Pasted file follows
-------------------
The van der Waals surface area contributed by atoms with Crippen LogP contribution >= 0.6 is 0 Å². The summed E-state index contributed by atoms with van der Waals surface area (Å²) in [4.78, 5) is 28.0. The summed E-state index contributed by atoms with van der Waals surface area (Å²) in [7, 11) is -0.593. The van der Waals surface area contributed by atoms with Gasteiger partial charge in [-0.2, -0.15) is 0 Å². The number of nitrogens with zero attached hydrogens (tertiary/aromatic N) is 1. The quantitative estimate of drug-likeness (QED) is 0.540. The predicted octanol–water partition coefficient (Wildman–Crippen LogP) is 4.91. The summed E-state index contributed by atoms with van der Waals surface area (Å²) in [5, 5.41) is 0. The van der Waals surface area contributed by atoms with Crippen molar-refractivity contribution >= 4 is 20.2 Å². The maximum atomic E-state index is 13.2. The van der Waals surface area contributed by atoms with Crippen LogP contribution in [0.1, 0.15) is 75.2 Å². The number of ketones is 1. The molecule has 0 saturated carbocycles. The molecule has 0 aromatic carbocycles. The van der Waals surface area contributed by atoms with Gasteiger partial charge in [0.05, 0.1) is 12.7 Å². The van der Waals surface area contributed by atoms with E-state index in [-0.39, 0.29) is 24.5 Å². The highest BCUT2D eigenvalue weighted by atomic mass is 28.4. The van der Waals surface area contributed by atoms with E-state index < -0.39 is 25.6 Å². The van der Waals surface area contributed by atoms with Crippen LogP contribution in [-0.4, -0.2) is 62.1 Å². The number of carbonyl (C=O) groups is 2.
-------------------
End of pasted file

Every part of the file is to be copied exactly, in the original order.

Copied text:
The van der Waals surface area contributed by atoms with Crippen LogP contribution >= 0.6 is 0 Å². The summed E-state index contributed by atoms with van der Waals surface area (Å²) in [4.78, 5) is 28.0. The summed E-state index contributed by atoms with van der Waals surface area (Å²) in [7, 11) is -0.593. The van der Waals surface area contributed by atoms with Gasteiger partial charge in [-0.2, -0.15) is 0 Å². The number of nitrogens with zero attached hydrogens (tertiary/aromatic N) is 1. The quantitative estimate of drug-likeness (QED) is 0.540. The predicted octanol–water partition coefficient (Wildman–Crippen LogP) is 4.91. The summed E-state index contributed by atoms with van der Waals surface area (Å²) in [5, 5.41) is 0. The van der Waals surface area contributed by atoms with Crippen molar-refractivity contribution >= 4 is 20.2 Å². The maximum atomic E-state index is 13.2. The van der Waals surface area contributed by atoms with Crippen LogP contribution in [0.1, 0.15) is 75.2 Å². The number of ketones is 1. The molecule has 0 saturated carbocycles. The molecule has 0 aromatic carbocycles. The van der Waals surface area contributed by atoms with Gasteiger partial charge in [0.05, 0.1) is 12.7 Å². The van der Waals surface area contributed by atoms with E-state index in [-0.39, 0.29) is 24.5 Å². The highest BCUT2D eigenvalue weighted by atomic mass is 28.4. The van der Waals surface area contributed by atoms with E-state index < -0.39 is 25.6 Å². The van der Waals surface area contributed by atoms with Crippen LogP contribution in [-0.4, -0.2) is 62.1 Å². The number of carbonyl (C=O) groups is 2.